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Saturday, January 2, 2010

ENDURING HARDSHIP

                             
     It's the end of December which means that, in some parts of the
country, ski season is in full swing.  For those of you who plan to do some
skiing this winter, someone has composed the following list of exercises to
get you prepared:

~ Visit your local butcher and pay $30 to sit in the walk-in freezer for
half an hour. Afterwards, burn two $50 dollar bills to warm up.

~ Soak your gloves and store them in the freezer after every use.

~ If you wear glasses, begin wearing them with glue smeared on the lenses.

~ Find the nearest ice rink and walk across the ice 20 times in your ski
boots carrying two pairs of skis, accessory bag and poles. Pretend you are
looking for your car. Sporadically drop things.

~ Place a small but angular pebble in your shoes, line them with crushed
ice, and then tighten a C-clamp around your toes.

~ Buy a new pair of gloves and IMMEDIATELY THROW ONE AWAY!

~ Secure one of your ankles to a bed post and ask a friend to run into you
at high speed.

~ Fill a blender with ice, hit the pulse button and let the spray blast your
face. Leave the ice on your face until it melts. Let it drip onto your
clothes.

~ Drink several ounces of water (or another beverage of choice), dress up in
as many clothes as you can; now, quickly take them off because you REALLY,
REALLY HAVE TO GO TO THE BATHROOM!

~ Repeat all of the above every Friday and Saturday until you're ready for
the real thing.

     When I lived in Boone, North Carolina, I was in an area where skiing is
a popular activity.  There were several ski slopes within a 30-minute drive
of our house.  Before moving to Boone, I had never been skiing before, but
it sure looked like fun, so one year I gave it a try.  Will I do it again?
Reread the list above for my answer!  :-)

     Maybe I shouldn't have waited until I was 40, or maybe I'm just not
coordinated enough (skiing was no problem -- it was the stopping that I had
trouble with).  I just know I spent several hours saying to myself, "People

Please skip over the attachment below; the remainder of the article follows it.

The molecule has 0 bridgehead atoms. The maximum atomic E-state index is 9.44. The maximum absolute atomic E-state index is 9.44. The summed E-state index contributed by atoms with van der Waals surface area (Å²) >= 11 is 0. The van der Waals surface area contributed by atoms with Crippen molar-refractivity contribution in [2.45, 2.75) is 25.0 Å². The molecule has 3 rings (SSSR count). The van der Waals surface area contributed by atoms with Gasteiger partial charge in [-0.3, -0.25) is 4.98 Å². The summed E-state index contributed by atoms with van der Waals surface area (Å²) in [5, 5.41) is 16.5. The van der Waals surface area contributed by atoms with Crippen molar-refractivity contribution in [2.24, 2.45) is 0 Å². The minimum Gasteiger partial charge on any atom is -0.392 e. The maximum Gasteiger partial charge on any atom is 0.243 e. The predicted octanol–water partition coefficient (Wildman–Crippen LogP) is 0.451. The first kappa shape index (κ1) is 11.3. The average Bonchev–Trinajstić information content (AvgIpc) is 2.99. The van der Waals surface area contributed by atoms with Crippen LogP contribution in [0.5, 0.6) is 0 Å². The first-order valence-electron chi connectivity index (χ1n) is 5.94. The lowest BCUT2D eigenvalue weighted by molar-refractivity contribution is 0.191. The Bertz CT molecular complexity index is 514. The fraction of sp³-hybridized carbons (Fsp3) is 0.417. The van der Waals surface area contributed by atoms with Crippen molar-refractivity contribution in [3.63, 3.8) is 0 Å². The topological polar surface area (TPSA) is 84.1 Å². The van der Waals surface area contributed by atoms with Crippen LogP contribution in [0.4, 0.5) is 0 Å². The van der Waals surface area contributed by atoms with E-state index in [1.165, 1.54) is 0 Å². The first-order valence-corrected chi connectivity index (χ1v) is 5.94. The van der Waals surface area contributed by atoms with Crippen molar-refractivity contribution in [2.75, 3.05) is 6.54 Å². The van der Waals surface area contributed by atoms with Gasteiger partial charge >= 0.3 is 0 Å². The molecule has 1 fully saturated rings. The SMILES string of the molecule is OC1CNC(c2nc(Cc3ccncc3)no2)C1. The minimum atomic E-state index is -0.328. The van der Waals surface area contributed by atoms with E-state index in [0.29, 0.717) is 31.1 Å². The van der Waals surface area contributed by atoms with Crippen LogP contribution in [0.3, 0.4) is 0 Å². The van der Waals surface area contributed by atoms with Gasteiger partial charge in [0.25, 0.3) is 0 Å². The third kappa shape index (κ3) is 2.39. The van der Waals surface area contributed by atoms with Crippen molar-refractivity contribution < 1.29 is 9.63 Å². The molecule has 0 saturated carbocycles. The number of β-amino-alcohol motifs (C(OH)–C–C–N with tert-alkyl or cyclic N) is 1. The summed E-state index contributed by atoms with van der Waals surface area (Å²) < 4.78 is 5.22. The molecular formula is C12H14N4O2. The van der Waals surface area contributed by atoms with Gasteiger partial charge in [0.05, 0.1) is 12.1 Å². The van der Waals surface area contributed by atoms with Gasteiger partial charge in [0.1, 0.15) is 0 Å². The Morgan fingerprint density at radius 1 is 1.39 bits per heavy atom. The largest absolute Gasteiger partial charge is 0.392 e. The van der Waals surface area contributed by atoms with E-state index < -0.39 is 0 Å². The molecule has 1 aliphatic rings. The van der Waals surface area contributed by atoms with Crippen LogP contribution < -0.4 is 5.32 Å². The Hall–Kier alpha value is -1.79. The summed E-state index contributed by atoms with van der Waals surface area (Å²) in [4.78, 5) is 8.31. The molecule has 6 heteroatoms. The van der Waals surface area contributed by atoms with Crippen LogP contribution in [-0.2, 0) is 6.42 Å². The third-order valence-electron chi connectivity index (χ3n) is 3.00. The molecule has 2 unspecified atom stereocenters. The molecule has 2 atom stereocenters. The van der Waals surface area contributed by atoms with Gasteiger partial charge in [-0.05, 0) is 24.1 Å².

actually pay to go through this?!"

     Why do skiers endure such hardship?  You would need to ask them that
question, but there is obviously a certain amount of pleasure that they find
in skiing.  If the reward of an activity is not greater than the hardship,
we tend not to continue to engage in that activity.

     Some people, no doubt, wonder the same thing about Christians.  They
don't understand people who make sacrifices, putting others ahead of
themselves, living in a way that brings glory to God, and denying the
"pleasures of life".  So why do Christians endure hardships?  I'll let the
apostle Paul answer that question:

     "Therefore I endure all things for the sake of the elect, that they
also may obtain the salvation which is in Christ Jesus with eternal glory.
This is a faithful saying: For if we died with Him, we shall also live with
Him. If we endure, we shall also reign with Him." (2 Timothy 2:10-12a)

     Again, if the reward of an activity is not greater than the hardship,
we tend not to continue to engage in that activity.  So it's important that
we continue to remind ourselves of the "reward" of living the Christian
life.  If you find that living the Christian life is getting tough, remind
yourself every now and then why you're doing what you're doing.

Alan Smith

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